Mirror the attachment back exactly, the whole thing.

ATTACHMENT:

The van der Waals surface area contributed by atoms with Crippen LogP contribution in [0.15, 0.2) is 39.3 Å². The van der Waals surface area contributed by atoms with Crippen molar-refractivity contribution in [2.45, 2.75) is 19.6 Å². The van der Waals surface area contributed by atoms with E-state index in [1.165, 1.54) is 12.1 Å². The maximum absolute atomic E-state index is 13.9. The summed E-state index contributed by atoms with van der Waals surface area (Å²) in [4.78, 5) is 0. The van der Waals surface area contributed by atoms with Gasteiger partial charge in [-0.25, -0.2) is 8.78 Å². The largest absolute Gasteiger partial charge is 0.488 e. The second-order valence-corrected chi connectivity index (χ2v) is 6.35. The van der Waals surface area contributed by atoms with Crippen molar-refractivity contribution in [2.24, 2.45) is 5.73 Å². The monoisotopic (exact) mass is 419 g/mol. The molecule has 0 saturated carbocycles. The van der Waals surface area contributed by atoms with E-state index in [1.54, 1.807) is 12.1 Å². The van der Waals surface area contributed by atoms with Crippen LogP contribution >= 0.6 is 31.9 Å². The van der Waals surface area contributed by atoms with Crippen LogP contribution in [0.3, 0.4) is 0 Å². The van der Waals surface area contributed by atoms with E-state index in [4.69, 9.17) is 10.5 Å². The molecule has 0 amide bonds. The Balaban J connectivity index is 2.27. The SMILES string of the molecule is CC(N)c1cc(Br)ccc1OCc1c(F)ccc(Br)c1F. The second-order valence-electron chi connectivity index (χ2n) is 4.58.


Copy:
The van der Waals surface area contributed by atoms with Crippen LogP contribution in [0.15, 0.2) is 39.3 Å². The van der Waals surface area contributed by atoms with Crippen molar-refractivity contribution in [2.45, 2.75) is 19.6 Å². The van der Waals surface area contributed by atoms with E-state index in [1.165, 1.54) is 12.1 Å². The maximum absolute atomic E-state index is 13.9. The summed E-state index contributed by atoms with van der Waals surface area (Å²) in [4.78, 5) is 0. The van der Waals surface area contributed by atoms with Gasteiger partial charge in [-0.25, -0.2) is 8.78 Å². The largest absolute Gasteiger partial charge is 0.488 e. The second-order valence-corrected chi connectivity index (χ2v) is 6.35. The van der Waals surface area contributed by atoms with Crippen molar-refractivity contribution in [2.24, 2.45) is 5.73 Å². The monoisotopic (exact) mass is 419 g/mol. The molecule has 0 saturated carbocycles. The van der Waals surface area contributed by atoms with E-state index in [1.54, 1.807) is 12.1 Å². The van der Waals surface area contributed by atoms with Crippen LogP contribution >= 0.6 is 31.9 Å². The van der Waals surface area contributed by atoms with Crippen LogP contribution in [0.3, 0.4) is 0 Å². The van der Waals surface area contributed by atoms with E-state index in [4.69, 9.17) is 10.5 Å². The molecule has 0 amide bonds. The Balaban J connectivity index is 2.27. The SMILES string of the molecule is CC(N)c1cc(Br)ccc1OCc1c(F)ccc(Br)c1F. The second-order valence-electron chi connectivity index (χ2n) is 4.58.